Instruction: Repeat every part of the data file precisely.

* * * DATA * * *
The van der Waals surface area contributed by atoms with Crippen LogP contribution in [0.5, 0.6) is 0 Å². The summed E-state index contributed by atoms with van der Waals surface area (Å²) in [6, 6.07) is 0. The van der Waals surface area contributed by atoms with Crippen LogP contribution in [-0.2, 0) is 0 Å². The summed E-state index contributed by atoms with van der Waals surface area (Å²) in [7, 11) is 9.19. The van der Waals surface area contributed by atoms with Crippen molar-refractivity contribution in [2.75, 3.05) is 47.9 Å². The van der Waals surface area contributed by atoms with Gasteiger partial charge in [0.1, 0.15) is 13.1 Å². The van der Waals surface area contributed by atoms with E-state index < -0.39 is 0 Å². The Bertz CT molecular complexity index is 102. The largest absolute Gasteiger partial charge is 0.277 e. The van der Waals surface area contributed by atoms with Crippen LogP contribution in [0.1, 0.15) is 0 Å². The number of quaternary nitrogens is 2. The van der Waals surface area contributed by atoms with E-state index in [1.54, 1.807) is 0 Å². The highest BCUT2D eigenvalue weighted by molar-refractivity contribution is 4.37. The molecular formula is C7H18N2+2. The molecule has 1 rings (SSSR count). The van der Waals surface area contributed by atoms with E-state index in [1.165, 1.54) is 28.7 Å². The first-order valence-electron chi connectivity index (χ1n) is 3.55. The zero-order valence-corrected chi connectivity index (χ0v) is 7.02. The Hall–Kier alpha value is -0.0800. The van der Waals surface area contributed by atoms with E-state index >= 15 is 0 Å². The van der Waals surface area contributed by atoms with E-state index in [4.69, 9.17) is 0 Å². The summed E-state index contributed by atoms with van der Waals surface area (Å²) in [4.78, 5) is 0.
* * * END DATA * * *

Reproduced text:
The van der Waals surface area contributed by atoms with Crippen LogP contribution in [0.5, 0.6) is 0 Å². The summed E-state index contributed by atoms with van der Waals surface area (Å²) in [6, 6.07) is 0. The van der Waals surface area contributed by atoms with Crippen LogP contribution in [-0.2, 0) is 0 Å². The summed E-state index contributed by atoms with van der Waals surface area (Å²) in [7, 11) is 9.19. The van der Waals surface area contributed by atoms with Crippen molar-refractivity contribution in [2.75, 3.05) is 47.9 Å². The van der Waals surface area contributed by atoms with Gasteiger partial charge in [0.1, 0.15) is 13.1 Å². The van der Waals surface area contributed by atoms with E-state index < -0.39 is 0 Å². The Bertz CT molecular complexity index is 102. The largest absolute Gasteiger partial charge is 0.277 e. The van der Waals surface area contributed by atoms with Crippen LogP contribution in [0.1, 0.15) is 0 Å². The number of quaternary nitrogens is 2. The van der Waals surface area contributed by atoms with E-state index in [1.54, 1.807) is 0 Å². The highest BCUT2D eigenvalue weighted by molar-refractivity contribution is 4.37. The molecular formula is C7H18N2+2. The molecule has 1 rings (SSSR count). The van der Waals surface area contributed by atoms with E-state index in [1.165, 1.54) is 28.7 Å². The first-order valence-electron chi connectivity index (χ1n) is 3.55. The zero-order valence-corrected chi connectivity index (χ0v) is 7.02. The Hall–Kier alpha value is -0.0800. The van der Waals surface area contributed by atoms with E-state index >= 15 is 0 Å². The van der Waals surface area contributed by atoms with E-state index in [4.69, 9.17) is 0 Å². The summed E-state index contributed by atoms with van der Waals surface area (Å²) in [4.78, 5) is 0.